Having a practical alternative is particularly important for vehicles transporting market hogs and cull sows. A field study headed by Jim Lowe, DVM, University of Illinois, in the early days of the PEDV outbreak found that trucks/trailers hauling pigs to market were a source of cross contamination. At the time, 17.3% of the trailers tested positive for PEDV at market. The study showed that each PEDV-contaminated trailer arriving at a plant contaminated between 0.20 to 2.30 additional trailers.

“That’s as close to a smoking gun as you can get,” Holtkamp says. “It tells us we are moving this virus all around.”

So, Iowa State researchers looked at options for trucks/trailers that had been scraped and swept of organic matter, but not washed. They focused on finding time and temperature combinations that would inactivate the virus. In the end, they discovered that only two options worked—heating the trailer to 160 F for 10 minutes or leaving it sit at 68 F for seven days. For the high-end temperatures, researchers concentrated on 145 F and 160 F for 10 minutes. “Heating a trailer to 160 is expensive—it takes a lot of propane or gas,” Holtkamp says. “It would be good to see if other time and temperature combinations between 145 F and 160 F would work.” However, he adds that given the virulence of PEDV, he would not be surprised if 160 F was the minimum temperature.

Housing a truck/trailer at 68 F for 7 days is not feasible for many operations, but for producers who haul one load of pigs a week it offers a solution. “If you’re storing the trailer in an unheated machine shed—get it into a heated building if you can,” Holtkamp advises.

He offers producers these other take-home points:

-    Washing, disinfecting and drying trucks/trailers between loads of pigs is still the gold standard. “If you’re doing that today, we’re not suggesting that you stop,” Holtkamp points out. “But when you can’t get that done, the times and temperatures designated in our study provide an alternative.”
-    The first priority is to scrape and sweep the trailer to get out as much organic matter as possible; then apply heat.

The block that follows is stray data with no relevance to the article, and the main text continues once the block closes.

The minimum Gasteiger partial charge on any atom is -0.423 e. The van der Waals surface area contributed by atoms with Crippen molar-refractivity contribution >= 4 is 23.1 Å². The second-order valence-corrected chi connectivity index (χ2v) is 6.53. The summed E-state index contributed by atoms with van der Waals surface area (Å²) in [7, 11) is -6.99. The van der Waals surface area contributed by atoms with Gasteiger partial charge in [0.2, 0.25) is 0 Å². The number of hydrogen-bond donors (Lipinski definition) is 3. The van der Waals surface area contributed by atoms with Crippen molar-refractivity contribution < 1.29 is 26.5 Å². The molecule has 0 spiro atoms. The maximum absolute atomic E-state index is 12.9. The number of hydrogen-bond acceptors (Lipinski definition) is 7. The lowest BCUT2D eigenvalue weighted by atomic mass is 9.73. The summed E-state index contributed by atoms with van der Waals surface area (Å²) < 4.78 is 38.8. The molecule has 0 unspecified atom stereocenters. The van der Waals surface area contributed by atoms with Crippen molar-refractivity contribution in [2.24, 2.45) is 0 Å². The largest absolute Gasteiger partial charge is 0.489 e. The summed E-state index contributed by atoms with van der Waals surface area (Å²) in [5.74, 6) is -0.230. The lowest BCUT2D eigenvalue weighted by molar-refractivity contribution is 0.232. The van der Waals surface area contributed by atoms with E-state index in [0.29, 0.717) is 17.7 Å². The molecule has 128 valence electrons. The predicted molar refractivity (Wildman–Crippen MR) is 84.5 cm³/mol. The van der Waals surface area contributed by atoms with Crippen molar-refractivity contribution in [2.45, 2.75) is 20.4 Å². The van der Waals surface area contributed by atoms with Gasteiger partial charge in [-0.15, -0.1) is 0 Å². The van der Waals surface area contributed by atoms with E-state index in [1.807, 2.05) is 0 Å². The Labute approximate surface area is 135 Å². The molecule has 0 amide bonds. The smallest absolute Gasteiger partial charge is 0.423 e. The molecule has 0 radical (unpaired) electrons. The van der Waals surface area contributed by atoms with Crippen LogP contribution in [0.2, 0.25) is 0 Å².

-    Heating trailers to 145 F was not effective in killing PEDV; heating to 160 F for 10 minutes was effective. “If you have the ability to bake the trailer, we think that’s a good way to reduce your risk of PEDV,” Holtkamp notes.
-    For producers who have the ability, allowing a trailer to sit idle for seven days at 68 F also is effective at mitigating PEDV exposure.

“Trucks and transport vehicles have to be part of our PEDV biosecurity efforts,” Holtkamp says. “We now know, if a producer faces constraints that keep him from washing and disinfecting trailers, there are alternatives to reduce the risk of transmitting PEDV between groups of pigs.”

To read more about the Iowa State time and temperature trailer study, click here...  To learn more about PEDV, check out Pork Checkoff’s fact sheet here...

Weekly Ethanol Production for 1/24/2014

According to EIA data, ethanol production averaged 900,000 barrels per day (b/d)—or 37.80 million gallons daily. That is down 5,000 b/d from the week before. The four-week average for ethanol production stood at 898,000 b/d for an annualized rate of 13.77 billion gallons.

Stocks of ethanol stood at 16.9 million barrels. That is a 0.5% decrease from last week.

Imports of ethanol were zero b/d for the 17th week in a row.

Gasoline demand for the week averaged 360.5 million gallons daily.

Expressed as a percentage of daily gasoline demand, daily ethanol production was 10.48%.